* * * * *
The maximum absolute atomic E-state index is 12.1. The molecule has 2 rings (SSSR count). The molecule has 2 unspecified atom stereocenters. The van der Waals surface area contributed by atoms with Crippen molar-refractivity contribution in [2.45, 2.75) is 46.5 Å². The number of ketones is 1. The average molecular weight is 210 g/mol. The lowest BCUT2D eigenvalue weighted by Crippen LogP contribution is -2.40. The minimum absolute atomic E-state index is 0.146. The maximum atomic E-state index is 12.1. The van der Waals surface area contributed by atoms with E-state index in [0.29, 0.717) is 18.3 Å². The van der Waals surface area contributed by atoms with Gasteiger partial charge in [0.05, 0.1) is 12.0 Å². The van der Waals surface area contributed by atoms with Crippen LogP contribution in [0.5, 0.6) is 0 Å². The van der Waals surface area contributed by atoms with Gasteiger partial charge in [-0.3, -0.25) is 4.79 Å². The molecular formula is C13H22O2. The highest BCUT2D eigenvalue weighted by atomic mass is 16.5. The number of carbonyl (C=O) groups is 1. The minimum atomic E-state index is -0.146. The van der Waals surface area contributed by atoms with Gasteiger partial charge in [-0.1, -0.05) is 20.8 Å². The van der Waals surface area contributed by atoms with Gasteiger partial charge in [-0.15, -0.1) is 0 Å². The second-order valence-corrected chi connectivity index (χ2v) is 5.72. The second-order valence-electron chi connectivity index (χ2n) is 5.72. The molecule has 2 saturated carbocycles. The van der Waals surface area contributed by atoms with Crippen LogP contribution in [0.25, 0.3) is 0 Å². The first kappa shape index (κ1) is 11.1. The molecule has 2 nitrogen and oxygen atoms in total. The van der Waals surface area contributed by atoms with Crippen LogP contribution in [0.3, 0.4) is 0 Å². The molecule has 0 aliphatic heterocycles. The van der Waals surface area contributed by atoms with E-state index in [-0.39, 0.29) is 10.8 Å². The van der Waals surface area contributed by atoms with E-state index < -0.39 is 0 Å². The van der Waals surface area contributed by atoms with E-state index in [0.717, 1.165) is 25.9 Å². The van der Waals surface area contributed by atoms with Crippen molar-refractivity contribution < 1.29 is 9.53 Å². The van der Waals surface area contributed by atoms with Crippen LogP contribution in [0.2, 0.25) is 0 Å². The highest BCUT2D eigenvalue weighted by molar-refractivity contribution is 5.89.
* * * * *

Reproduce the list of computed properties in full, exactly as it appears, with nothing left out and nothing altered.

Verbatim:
The maximum absolute atomic E-state index is 12.1. The molecule has 2 rings (SSSR count). The molecule has 2 unspecified atom stereocenters. The van der Waals surface area contributed by atoms with Crippen molar-refractivity contribution in [2.45, 2.75) is 46.5 Å². The number of ketones is 1. The average molecular weight is 210 g/mol. The lowest BCUT2D eigenvalue weighted by Crippen LogP contribution is -2.40. The minimum absolute atomic E-state index is 0.146. The maximum atomic E-state index is 12.1. The van der Waals surface area contributed by atoms with E-state index in [0.29, 0.717) is 18.3 Å². The van der Waals surface area contributed by atoms with Gasteiger partial charge in [0.05, 0.1) is 12.0 Å². The van der Waals surface area contributed by atoms with Crippen LogP contribution in [0.5, 0.6) is 0 Å². The van der Waals surface area contributed by atoms with Gasteiger partial charge in [-0.3, -0.25) is 4.79 Å². The molecular formula is C13H22O2. The highest BCUT2D eigenvalue weighted by atomic mass is 16.5. The number of carbonyl (C=O) groups is 1. The minimum atomic E-state index is -0.146. The van der Waals surface area contributed by atoms with Gasteiger partial charge in [-0.1, -0.05) is 20.8 Å². The van der Waals surface area contributed by atoms with Gasteiger partial charge in [-0.15, -0.1) is 0 Å². The second-order valence-corrected chi connectivity index (χ2v) is 5.72. The second-order valence-electron chi connectivity index (χ2n) is 5.72. The molecule has 2 saturated carbocycles. The van der Waals surface area contributed by atoms with Crippen LogP contribution in [0.25, 0.3) is 0 Å². The first kappa shape index (κ1) is 11.1. The molecule has 2 nitrogen and oxygen atoms in total. The van der Waals surface area contributed by atoms with Crippen LogP contribution in [0.3, 0.4) is 0 Å². The molecule has 0 aliphatic heterocycles. The van der Waals surface area contributed by atoms with E-state index in [-0.39, 0.29) is 10.8 Å². The van der Waals surface area contributed by atoms with E-state index < -0.39 is 0 Å². The van der Waals surface area contributed by atoms with E-state index in [0.717, 1.165) is 25.9 Å². The van der Waals surface area contributed by atoms with Crippen molar-refractivity contribution < 1.29 is 9.53 Å². The van der Waals surface area contributed by atoms with Crippen LogP contribution in [0.2, 0.25) is 0 Å². The highest BCUT2D eigenvalue weighted by molar-refractivity contribution is 5.89.